IN MY MEMORY BANKS ON THE SUBJECT.”
“Groovy. Look... Dr. Tenny wants to talk to you. Can
you see him here in the room with me?”
“THERE IS NO TV CAMERA IN YOUR ROOM, SO I CANNOT SEE
WHO IS THERE.”
“Well, you know Dr. Tenny’s in here, don’t you?”
“MY SENSORS CANNOT TELL ME IF DR. TENNY IS WITH YOU
OR IF YOU ARE ALONE.”
“Okay, take my word for it. He’s here and he wants to
tell you something.” Danny flicked the button of his pocket
Dr. Tenny’s voice said, “SPECS, I want you to turn
off all the alarm systems right now.”
Danny found that he was holding his breath.
“ALL THE ALARM SYSTEMS ARE SHUT DOWN.”
Without another word, Danny dropped the recorder onto
his bed and rushed out of his room.
He made his way swiftly toward the fence. It was a
warm night, and he knew every inch of the way, now that he had put
in so many weeks on the clean-up crew. It was dark, cloudy, but
Danny hurried through the trees and got to the fence in less than
twenty minutes. He had taken an asthma pill just before calling
SPECS, and had the bottle in his pants pocket.
He got to the fence and without waiting a moment he
jumped up onto it and started climbing.
A strong hand grabbed at his belt and yanked him down
to the ground.
Danny felt as if a shock of electricity had ripped
through him. He landed hard on his feet and spun around. Joe Tenny
was standing there.
“How... how’d you...?”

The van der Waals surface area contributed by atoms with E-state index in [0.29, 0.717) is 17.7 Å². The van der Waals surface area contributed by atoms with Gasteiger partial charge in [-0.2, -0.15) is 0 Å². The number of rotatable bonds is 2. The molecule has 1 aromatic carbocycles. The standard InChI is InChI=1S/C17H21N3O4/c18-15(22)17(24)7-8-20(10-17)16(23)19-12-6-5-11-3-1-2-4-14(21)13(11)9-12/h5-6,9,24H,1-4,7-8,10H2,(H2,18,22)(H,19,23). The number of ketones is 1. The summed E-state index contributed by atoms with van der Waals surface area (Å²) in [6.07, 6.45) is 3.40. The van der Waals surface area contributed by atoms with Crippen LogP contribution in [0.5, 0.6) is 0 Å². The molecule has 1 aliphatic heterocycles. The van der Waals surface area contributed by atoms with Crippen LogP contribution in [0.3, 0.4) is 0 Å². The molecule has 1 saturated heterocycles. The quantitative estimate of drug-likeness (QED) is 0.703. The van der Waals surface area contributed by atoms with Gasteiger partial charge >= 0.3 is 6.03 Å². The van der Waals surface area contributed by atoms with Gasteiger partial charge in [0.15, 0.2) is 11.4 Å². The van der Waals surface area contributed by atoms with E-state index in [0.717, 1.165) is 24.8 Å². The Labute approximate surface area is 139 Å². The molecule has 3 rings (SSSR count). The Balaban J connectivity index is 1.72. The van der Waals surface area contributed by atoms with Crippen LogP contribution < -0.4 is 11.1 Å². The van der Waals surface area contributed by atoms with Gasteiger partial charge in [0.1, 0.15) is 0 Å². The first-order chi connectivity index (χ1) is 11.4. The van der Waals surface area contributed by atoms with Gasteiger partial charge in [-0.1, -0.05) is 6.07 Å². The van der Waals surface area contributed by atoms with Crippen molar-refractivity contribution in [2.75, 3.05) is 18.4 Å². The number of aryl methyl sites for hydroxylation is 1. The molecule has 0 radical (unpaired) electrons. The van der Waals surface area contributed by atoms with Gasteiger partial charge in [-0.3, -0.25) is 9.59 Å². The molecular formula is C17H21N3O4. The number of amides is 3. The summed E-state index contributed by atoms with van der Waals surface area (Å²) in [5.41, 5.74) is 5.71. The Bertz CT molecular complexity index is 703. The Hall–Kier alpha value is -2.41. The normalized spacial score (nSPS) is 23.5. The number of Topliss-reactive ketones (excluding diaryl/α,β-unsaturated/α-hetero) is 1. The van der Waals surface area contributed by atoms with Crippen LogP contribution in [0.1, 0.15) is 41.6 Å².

Joe’s broad face was serious-looking. “You had me
fooled. I thought you were really starting to work. But you still
haven’t got it straight, have you?”
“How’d you know? All the alarms are off!”
Shaking his head, Joe answered, “Didn’t you ever stop
to think that we’d have back-up alarms? When the main alarms go
off, the back-ups come on. And SPECS automatically calls a
half-dozen places, including my office. I happened to be working
late tonight, otherwise the guards would’ve come out after
“Back-up alarms,” Danny muttered.
“Come on,” said Joe, “let’s get back to your room. Or
are you going to try to jump me again?”
Shoulders sagging, chin on his chest, Danny went with
Dr. Tenny. When they got back to his room, Danny trudged wearily to
his bed and sat on it.
“So what’s my punishment going to be?”
“Punishment?” Joe made a sour face. “You still don’t
understand how this place works.”
Danny looked up at him.
“You’re punishing yourself,” Joe explained. “You’ve
been here about a month and you’ve gone no place. You’ve just
wasted your time. As far as I’m concerned, tomorrow’s just like
your first day here. You haven’t learned a thing yet. All you’ve
done is added several weeks to the time you’ll be staying
“I’m never getting out,” Danny muttered.
“Not at this rate.”
“You’ll never let me out. We’re all in here to
“Wrong! Ask Alan Peterson. He’s leaving next week.
And he was a lot tougher than you when he first came in here.
Nearly knifed me his first week.”
Danny said nothing.
“Okay,” said Joe. “Think it over.... And you’d better
give me the tape recorder.”
It was still on the bed, where Danny had left it. He
picked it up and tossed it to Joe.
Danny sat slumped on the bed for a long time after
Joe left, staring at the black-and-white tiled floor.
A month wasted.
He looked up at the TV screen. “SPECS,” he
The screen began to glow, “YES, MR. ROMANO.”